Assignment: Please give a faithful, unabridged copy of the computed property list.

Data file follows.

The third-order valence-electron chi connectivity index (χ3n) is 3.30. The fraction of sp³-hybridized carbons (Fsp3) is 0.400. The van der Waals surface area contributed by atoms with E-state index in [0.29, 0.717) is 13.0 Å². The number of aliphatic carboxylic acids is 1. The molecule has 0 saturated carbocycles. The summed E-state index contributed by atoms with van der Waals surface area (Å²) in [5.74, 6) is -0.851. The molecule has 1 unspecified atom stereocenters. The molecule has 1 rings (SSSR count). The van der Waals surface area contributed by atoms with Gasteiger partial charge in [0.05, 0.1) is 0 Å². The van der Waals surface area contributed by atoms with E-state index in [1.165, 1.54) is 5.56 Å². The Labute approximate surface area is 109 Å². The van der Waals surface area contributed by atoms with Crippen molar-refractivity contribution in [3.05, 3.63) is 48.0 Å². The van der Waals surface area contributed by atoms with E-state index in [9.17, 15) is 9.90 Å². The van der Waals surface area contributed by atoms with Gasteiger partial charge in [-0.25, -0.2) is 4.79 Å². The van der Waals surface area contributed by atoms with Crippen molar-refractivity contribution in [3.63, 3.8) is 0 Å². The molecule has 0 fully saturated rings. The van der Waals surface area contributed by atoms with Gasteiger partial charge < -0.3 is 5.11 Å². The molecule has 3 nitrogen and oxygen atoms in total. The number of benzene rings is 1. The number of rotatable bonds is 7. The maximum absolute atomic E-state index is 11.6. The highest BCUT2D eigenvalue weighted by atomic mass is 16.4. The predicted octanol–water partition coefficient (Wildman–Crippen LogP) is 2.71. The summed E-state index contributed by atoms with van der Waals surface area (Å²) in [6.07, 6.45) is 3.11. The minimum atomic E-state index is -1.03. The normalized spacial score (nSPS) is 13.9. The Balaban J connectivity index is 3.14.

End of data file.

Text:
The third-order valence-electron chi connectivity index (χ3n) is 3.30. The fraction of sp³-hybridized carbons (Fsp3) is 0.400. The van der Waals surface area contributed by atoms with E-state index in [0.29, 0.717) is 13.0 Å². The number of aliphatic carboxylic acids is 1. The molecule has 0 saturated carbocycles. The summed E-state index contributed by atoms with van der Waals surface area (Å²) in [5.74, 6) is -0.851. The molecule has 1 unspecified atom stereocenters. The molecule has 1 rings (SSSR count). The van der Waals surface area contributed by atoms with Gasteiger partial charge in [0.05, 0.1) is 0 Å². The van der Waals surface area contributed by atoms with E-state index in [1.165, 1.54) is 5.56 Å². The Labute approximate surface area is 109 Å². The van der Waals surface area contributed by atoms with Crippen molar-refractivity contribution in [3.05, 3.63) is 48.0 Å². The van der Waals surface area contributed by atoms with E-state index in [9.17, 15) is 9.90 Å². The van der Waals surface area contributed by atoms with Gasteiger partial charge in [-0.25, -0.2) is 4.79 Å². The van der Waals surface area contributed by atoms with Crippen molar-refractivity contribution in [3.63, 3.8) is 0 Å². The molecule has 0 fully saturated rings. The van der Waals surface area contributed by atoms with Gasteiger partial charge < -0.3 is 5.11 Å². The molecule has 3 nitrogen and oxygen atoms in total. The number of benzene rings is 1. The number of rotatable bonds is 7. The maximum absolute atomic E-state index is 11.6. The highest BCUT2D eigenvalue weighted by atomic mass is 16.4. The predicted octanol–water partition coefficient (Wildman–Crippen LogP) is 2.71. The summed E-state index contributed by atoms with van der Waals surface area (Å²) in [6.07, 6.45) is 3.11. The minimum atomic E-state index is -1.03. The normalized spacial score (nSPS) is 13.9. The Balaban J connectivity index is 3.14.